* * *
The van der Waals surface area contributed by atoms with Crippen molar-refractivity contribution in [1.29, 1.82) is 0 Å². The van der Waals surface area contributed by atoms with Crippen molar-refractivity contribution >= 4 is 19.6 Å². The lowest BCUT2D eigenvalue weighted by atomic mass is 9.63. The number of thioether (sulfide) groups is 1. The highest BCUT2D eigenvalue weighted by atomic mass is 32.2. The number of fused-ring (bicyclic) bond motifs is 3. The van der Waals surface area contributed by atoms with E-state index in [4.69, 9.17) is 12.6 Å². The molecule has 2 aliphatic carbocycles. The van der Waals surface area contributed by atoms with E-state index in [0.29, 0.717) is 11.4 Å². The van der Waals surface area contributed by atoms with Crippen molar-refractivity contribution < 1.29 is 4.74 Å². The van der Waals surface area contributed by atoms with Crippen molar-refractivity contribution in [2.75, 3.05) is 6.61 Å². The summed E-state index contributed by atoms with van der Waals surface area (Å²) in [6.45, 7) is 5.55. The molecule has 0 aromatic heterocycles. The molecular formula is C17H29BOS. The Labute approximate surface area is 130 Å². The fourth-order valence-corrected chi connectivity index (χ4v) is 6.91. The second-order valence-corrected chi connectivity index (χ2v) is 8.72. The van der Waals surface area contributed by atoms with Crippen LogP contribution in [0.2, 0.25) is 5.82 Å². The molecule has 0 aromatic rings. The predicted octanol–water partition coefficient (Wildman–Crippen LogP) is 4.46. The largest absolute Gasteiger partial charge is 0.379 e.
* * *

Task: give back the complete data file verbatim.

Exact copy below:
The van der Waals surface area contributed by atoms with Crippen molar-refractivity contribution in [1.29, 1.82) is 0 Å². The van der Waals surface area contributed by atoms with Crippen molar-refractivity contribution >= 4 is 19.6 Å². The lowest BCUT2D eigenvalue weighted by atomic mass is 9.63. The number of thioether (sulfide) groups is 1. The highest BCUT2D eigenvalue weighted by atomic mass is 32.2. The number of fused-ring (bicyclic) bond motifs is 3. The van der Waals surface area contributed by atoms with E-state index in [4.69, 9.17) is 12.6 Å². The molecule has 2 aliphatic carbocycles. The van der Waals surface area contributed by atoms with E-state index in [0.29, 0.717) is 11.4 Å². The van der Waals surface area contributed by atoms with Crippen molar-refractivity contribution < 1.29 is 4.74 Å². The van der Waals surface area contributed by atoms with Crippen molar-refractivity contribution in [2.75, 3.05) is 6.61 Å². The summed E-state index contributed by atoms with van der Waals surface area (Å²) in [6.45, 7) is 5.55. The molecule has 0 aromatic heterocycles. The molecular formula is C17H29BOS. The Labute approximate surface area is 130 Å². The fourth-order valence-corrected chi connectivity index (χ4v) is 6.91. The second-order valence-corrected chi connectivity index (χ2v) is 8.72. The van der Waals surface area contributed by atoms with Crippen LogP contribution in [0.2, 0.25) is 5.82 Å². The molecule has 0 aromatic rings. The predicted octanol–water partition coefficient (Wildman–Crippen LogP) is 4.46. The largest absolute Gasteiger partial charge is 0.379 e.